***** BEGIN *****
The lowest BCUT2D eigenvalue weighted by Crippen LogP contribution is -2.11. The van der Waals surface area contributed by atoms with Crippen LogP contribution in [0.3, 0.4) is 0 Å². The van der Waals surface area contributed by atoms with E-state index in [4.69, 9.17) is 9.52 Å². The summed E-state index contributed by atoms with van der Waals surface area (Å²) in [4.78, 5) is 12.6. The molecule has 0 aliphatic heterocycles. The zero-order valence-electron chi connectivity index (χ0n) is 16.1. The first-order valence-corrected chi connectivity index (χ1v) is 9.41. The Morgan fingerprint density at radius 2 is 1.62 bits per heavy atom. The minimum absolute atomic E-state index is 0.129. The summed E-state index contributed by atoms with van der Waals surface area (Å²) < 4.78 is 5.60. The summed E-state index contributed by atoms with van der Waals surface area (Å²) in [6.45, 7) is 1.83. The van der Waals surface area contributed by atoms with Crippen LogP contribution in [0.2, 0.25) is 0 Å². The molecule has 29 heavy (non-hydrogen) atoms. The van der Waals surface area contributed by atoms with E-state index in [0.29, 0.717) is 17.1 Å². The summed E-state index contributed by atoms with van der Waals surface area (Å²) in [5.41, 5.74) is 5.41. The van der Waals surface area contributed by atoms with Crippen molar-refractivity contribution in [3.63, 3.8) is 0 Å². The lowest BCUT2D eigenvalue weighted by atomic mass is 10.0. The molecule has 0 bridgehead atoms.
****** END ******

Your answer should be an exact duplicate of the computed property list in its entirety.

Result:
The lowest BCUT2D eigenvalue weighted by Crippen LogP contribution is -2.11. The van der Waals surface area contributed by atoms with Crippen LogP contribution in [0.3, 0.4) is 0 Å². The van der Waals surface area contributed by atoms with E-state index in [4.69, 9.17) is 9.52 Å². The summed E-state index contributed by atoms with van der Waals surface area (Å²) in [4.78, 5) is 12.6. The molecule has 0 aliphatic heterocycles. The zero-order valence-electron chi connectivity index (χ0n) is 16.1. The first-order valence-corrected chi connectivity index (χ1v) is 9.41. The Morgan fingerprint density at radius 2 is 1.62 bits per heavy atom. The minimum absolute atomic E-state index is 0.129. The summed E-state index contributed by atoms with van der Waals surface area (Å²) < 4.78 is 5.60. The summed E-state index contributed by atoms with van der Waals surface area (Å²) in [6.45, 7) is 1.83. The van der Waals surface area contributed by atoms with Crippen LogP contribution in [0.2, 0.25) is 0 Å². The molecule has 29 heavy (non-hydrogen) atoms. The van der Waals surface area contributed by atoms with E-state index in [0.29, 0.717) is 17.1 Å². The summed E-state index contributed by atoms with van der Waals surface area (Å²) in [5.41, 5.74) is 5.41. The van der Waals surface area contributed by atoms with Crippen molar-refractivity contribution in [3.63, 3.8) is 0 Å². The lowest BCUT2D eigenvalue weighted by atomic mass is 10.0. The molecule has 0 bridgehead atoms.